At the beginning of each Mobile Seminar that I teach, I always ask: "who here is a little uncomfortable with the word 'philosophy?'" Inevitably, some hands go up.
Several years ago, when I was searching for graduate schools, I kept finding programs that presented themselves as "practical," with emphases on "real world" strategies over "theoretical" or "academic" work.
On its face, this may not sound so bad. Of course, we all want our learning to be practical. But why do so many people today, from rural pastors and music leaders to graduate program supervisors at major universities, seem to believe that theory and practice are somehow opposed to eachother?
At one time, not so long ago, it was the mark of an educated individual to be able to learn and apply knowledge across a full range of life experiences and situations. The pursuit of this ideal, known biblically as "wisdom," was the aim of a liberal education. At some point in the last century, especially in the West, this lofty ideal was sacrificed for the "practical." This is not a rural issue. It is a cultural issue, and it is insidious.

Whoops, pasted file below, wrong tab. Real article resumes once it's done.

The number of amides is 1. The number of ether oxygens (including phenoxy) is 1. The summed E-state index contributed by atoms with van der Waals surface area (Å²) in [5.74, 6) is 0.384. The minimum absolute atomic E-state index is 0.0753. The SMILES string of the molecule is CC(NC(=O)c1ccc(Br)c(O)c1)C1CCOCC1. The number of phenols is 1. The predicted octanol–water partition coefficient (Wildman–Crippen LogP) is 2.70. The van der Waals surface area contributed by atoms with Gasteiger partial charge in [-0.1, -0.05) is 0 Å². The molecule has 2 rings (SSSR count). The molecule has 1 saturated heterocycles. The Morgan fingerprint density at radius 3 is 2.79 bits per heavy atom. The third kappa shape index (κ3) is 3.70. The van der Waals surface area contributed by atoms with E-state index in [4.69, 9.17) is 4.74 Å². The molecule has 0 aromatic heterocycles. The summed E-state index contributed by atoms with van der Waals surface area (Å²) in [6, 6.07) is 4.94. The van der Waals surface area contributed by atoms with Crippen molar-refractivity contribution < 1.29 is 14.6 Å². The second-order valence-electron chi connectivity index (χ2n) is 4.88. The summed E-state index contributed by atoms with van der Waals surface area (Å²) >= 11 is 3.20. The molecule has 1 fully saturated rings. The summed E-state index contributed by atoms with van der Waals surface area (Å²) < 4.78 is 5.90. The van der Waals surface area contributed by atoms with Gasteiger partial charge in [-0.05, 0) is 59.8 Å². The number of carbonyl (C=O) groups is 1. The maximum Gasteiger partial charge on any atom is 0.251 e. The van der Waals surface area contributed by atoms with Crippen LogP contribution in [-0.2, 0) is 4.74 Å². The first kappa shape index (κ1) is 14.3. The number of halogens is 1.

What "helpful hints" are wise to use? What "practical suggestions" truly advance the learning process? What number of discussion boards, brainstorming sessions, and group projects can truly take the place of the man, well-trained in the fundamentals of his discipline, applying the wisdom of maturity and breadth of learning to every situation?
Foundational to this ideal is the question: "what do you believe about what you do?" It is precisely the answer to this question that we call one's "philosophy." Since this philosophy will dictate which "practical ideas" are used and how they are used, can we really say that any of them are more practical than that philosophy itself? I think not. That is why Philosophy of Music Ministry is at the center of our diploma program, and why it will always lead off the immensely practical instruction of our Mobile Seminar.
What do you believe about what you do? There is nothing about what you do that is more practical than your answer to this question.